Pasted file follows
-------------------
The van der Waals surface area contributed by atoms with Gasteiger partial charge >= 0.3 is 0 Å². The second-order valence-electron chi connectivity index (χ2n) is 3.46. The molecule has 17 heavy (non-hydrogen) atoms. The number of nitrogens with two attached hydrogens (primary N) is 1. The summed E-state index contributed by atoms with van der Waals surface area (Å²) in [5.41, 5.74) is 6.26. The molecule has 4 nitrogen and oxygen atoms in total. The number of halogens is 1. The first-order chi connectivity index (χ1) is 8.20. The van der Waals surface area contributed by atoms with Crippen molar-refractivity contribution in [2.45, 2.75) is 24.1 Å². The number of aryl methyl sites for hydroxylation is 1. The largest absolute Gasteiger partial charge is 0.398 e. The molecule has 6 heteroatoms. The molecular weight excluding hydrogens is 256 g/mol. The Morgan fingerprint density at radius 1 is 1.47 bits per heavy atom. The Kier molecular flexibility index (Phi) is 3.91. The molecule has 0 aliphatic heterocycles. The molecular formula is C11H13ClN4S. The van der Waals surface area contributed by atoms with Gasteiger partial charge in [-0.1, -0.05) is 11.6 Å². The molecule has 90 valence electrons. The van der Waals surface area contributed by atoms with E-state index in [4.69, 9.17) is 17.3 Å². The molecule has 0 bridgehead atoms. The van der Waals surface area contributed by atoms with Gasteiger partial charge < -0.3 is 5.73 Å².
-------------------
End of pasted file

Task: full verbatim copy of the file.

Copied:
The van der Waals surface area contributed by atoms with Gasteiger partial charge >= 0.3 is 0 Å². The second-order valence-electron chi connectivity index (χ2n) is 3.46. The molecule has 17 heavy (non-hydrogen) atoms. The number of nitrogens with two attached hydrogens (primary N) is 1. The summed E-state index contributed by atoms with van der Waals surface area (Å²) in [5.41, 5.74) is 6.26. The molecule has 4 nitrogen and oxygen atoms in total. The number of halogens is 1. The first-order chi connectivity index (χ1) is 8.20. The van der Waals surface area contributed by atoms with Crippen molar-refractivity contribution in [2.45, 2.75) is 24.1 Å². The number of aryl methyl sites for hydroxylation is 1. The largest absolute Gasteiger partial charge is 0.398 e. The molecule has 6 heteroatoms. The molecular weight excluding hydrogens is 256 g/mol. The Morgan fingerprint density at radius 1 is 1.47 bits per heavy atom. The Kier molecular flexibility index (Phi) is 3.91. The molecule has 0 aliphatic heterocycles. The molecular formula is C11H13ClN4S. The van der Waals surface area contributed by atoms with Gasteiger partial charge in [-0.1, -0.05) is 11.6 Å². The molecule has 90 valence electrons. The van der Waals surface area contributed by atoms with E-state index in [4.69, 9.17) is 17.3 Å². The molecule has 0 bridgehead atoms. The van der Waals surface area contributed by atoms with Gasteiger partial charge < -0.3 is 5.73 Å².